However, the outlook was not particularly bright the day in 1959 when he, his wife and their three children set out, much like the early pioneers, from Brooklyn bound for the Virginia Tidewater to launch a television ministry. Other than faith, their assets consisted of an old car and $70. But they were convinced that "nowhere was Christian influence needed more than in the television industry,' which was bursting into American life with unprecedented power. So, with a miracle here and a miracle there, Robertson bought a dilapidated UHF station and eventually got it on the air--launching the first phase of a story that led to the multifaceted outreach of CBN.

The Scope of CBN

Today the Christian Broadcasting Network is the umbrella for the following components:

--A cable network that is the second or third (depending on when one counts) largest satellite-to-cable service in America, more than 30 million households being wired in. That translates into a potential audience of 70 million.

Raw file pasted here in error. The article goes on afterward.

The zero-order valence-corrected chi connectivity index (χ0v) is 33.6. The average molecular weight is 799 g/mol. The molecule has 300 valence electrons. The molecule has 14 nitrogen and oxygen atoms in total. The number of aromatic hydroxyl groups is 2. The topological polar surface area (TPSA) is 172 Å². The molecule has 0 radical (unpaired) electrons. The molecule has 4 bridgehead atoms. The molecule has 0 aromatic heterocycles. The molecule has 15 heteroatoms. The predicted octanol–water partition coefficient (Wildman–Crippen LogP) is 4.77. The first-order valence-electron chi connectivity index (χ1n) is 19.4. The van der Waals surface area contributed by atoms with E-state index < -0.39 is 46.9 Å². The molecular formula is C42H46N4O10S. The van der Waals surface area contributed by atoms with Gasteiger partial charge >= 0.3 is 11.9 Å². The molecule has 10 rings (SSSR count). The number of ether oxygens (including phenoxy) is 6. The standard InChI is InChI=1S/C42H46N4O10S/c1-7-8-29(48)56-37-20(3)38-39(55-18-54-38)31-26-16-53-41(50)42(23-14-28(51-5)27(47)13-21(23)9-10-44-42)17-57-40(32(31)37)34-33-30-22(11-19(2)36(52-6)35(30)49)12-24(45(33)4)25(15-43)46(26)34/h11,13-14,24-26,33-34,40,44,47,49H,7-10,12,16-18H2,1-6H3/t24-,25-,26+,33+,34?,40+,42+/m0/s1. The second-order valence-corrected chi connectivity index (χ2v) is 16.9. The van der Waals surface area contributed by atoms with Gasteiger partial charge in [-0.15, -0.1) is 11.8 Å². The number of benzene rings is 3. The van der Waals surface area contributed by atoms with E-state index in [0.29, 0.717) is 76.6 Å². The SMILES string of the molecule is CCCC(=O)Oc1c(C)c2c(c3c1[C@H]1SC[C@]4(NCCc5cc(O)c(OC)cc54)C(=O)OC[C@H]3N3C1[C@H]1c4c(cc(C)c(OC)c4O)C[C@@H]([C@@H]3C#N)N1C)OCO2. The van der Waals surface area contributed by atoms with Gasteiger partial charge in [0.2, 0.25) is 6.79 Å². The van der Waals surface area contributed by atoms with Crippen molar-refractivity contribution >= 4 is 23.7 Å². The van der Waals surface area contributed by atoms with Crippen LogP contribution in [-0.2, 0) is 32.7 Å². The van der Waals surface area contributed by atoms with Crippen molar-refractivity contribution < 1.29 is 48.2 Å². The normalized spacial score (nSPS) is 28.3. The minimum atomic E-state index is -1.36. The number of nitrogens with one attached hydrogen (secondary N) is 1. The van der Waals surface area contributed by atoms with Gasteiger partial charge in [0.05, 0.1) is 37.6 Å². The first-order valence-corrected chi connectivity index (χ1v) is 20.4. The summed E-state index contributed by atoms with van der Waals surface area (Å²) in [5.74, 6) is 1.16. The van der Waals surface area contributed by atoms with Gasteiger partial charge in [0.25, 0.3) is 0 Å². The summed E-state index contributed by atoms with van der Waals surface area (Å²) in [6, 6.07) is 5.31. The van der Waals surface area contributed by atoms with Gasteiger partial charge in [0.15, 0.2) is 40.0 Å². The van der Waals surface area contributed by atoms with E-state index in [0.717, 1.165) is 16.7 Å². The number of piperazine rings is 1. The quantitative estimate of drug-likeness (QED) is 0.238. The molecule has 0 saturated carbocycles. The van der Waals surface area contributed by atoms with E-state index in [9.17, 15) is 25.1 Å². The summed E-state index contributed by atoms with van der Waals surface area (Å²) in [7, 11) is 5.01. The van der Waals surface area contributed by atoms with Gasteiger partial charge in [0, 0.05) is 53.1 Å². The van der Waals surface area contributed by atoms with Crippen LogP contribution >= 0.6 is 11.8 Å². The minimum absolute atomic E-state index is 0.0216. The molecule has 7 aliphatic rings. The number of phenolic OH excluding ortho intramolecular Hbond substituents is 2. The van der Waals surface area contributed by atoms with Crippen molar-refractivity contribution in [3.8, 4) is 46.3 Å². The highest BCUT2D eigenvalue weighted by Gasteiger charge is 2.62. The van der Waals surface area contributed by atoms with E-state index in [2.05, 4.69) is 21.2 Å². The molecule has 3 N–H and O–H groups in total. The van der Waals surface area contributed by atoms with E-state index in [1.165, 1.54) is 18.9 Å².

--A daily, 90-minute news-magazine program, "The 700 Club,' that is carried on more than 190 television stations in this country and abroad, as well as on the cable network.

--A fully accredited graduate university offering degree programs in five schools plus an institute of journalism.

--Three owned-and-operated television stations in Dallas, Boston, and the Virginia Tidewater, plus a radio station in Tidewater.

--A major television station situated in southern Lebanon and serving the nations of the Middle East.

--Specially adapted programing currently broadcast in 60 countries, including mainland China.

--Telephone-counseling centers in 60 American and 25 foreign cities.

--The Freedom Council, with grass-roots involvement around the country, designed to help protect religious liberty.

A Surprise to All

Who could have envisioned such growth at the time of CBN's first broadcast on October 1, 1961, over a one-kilowatt UHF station housed in a run-down garage in Portsmouth, Virginia? Not Pat Robertson. "I never dreamed we would do anything like this,' he said with a smile.